usic At The Bridge, a new free summer music series being presented in the Empire-Fulton Ferry State Park section of Brooklyn Bridge Park, continues to attract huge crowds.
For each consecutive Wednesday nights, starting at 6:30 p.m., a different Brooklyn music venue will curate a three-hour jewel of a program, taking direct aim at the musically adventurous. The program is a joint venture of Brooklyn Bridge Park Conservancy and the New York State Office of Parks, Recreation and Historic Preservation.
The premise behind the series is simple. Rather than program random acts to perform in the tent at Empire-Fulton Ferry State Park’s Tobacco Warehouse, Music At The Bridge has invited five Brooklyn performance spaces — each with a limited seating capacity, but impeccable taste and a lot of heart and personality — to make the Tobacco Warehouse their home for the evening.
This historic structure was built in the 1870s as a tobacco customs inspection center. Now, the roofless rooms of the Tobacco Warehouse provide one of the most compelling public spaces overlooking the Brooklyn waterfront.
Empire-Fulton Ferry State Park and its immediate neighbor, a city park, constitute the first 12 acres of the larger Brooklyn Bridge Park, which will stretch 1.3 miles along the East River from Jay Street, north of the Manhattan Bridge past the Brooklyn Bridge to Atlantic Avenue. The Brooklyn Bridge Park Development Corporation has begun construction on the larger park, and when completed, Brooklyn Bridge Park will feature 76 acres of lawns, recreation fields, water access, esplanades, and playgrounds.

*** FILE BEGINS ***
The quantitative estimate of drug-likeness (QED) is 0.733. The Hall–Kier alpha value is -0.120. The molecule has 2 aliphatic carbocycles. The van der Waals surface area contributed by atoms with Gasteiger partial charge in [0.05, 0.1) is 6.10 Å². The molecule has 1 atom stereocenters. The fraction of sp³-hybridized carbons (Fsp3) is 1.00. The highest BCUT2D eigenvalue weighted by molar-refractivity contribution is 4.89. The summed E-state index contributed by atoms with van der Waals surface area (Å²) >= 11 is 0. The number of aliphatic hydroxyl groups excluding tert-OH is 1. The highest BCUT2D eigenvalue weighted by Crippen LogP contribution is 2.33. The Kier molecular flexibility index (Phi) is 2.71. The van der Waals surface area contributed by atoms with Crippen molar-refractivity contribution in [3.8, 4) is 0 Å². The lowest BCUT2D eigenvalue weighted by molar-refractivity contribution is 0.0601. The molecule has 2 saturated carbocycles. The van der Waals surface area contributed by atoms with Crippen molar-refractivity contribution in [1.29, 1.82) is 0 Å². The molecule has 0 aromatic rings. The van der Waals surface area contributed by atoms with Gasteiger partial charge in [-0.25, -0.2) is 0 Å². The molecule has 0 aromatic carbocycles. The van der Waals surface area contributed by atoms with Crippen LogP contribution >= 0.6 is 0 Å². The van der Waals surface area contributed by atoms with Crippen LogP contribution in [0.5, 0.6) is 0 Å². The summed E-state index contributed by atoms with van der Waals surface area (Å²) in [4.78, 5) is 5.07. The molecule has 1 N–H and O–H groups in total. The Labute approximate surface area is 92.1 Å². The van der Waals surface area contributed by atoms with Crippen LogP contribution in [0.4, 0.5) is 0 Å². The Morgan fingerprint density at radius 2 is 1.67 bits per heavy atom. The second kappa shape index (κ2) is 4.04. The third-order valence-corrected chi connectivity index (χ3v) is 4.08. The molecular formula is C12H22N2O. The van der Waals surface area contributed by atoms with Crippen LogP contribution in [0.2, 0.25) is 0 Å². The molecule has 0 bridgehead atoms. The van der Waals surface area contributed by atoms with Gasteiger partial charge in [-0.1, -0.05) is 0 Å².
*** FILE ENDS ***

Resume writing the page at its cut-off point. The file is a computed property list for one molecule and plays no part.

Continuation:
On July 23, travel through time, courtesy of Red Hook’s Jalopy, from the early guitar blues and gospel-influenced sound of The Otis Brothers and the genre-busting ensemble Rob Reddy’s Tenfold to the country swing vaudeville of The Wiyos. The evening will be tied together with a nice bow by banjo-playing storyteller Al Duvall, our tour guide through the seedier side of Memory Lane.
ISSUE Project Room, located in Gowanus, presents a most adventurous program on July 30, featuring the Theremin Society (a society of theremin players, imagine!), John Zorn’s Cobra (one of the most important composers of the last fifty years presenting one of his best-known pieces), and Jonathan Kane’s February (dense guitar-driven minimalism with a big beat that sounds great).
The series closes on August 6 with Park Slope’s Union Hall — leading off with a taste of their Secret Science Club (scientific inquiry in cabaret form), followed by Headlights (the indie rock pride of Champaign, IL) and French Kicks (a sharp, hip mainstay of the NYC mod-pop scene). Comedian Dave Hill (MTV, Comedy Central, VH1) will stand up between the acts.
All concerts are free, but capacity is limited. The Tobacco Warehouse gates open at 6 p.m. and concerts begin at 6:30 p.m. See www.brookl
©2008 Community News Group
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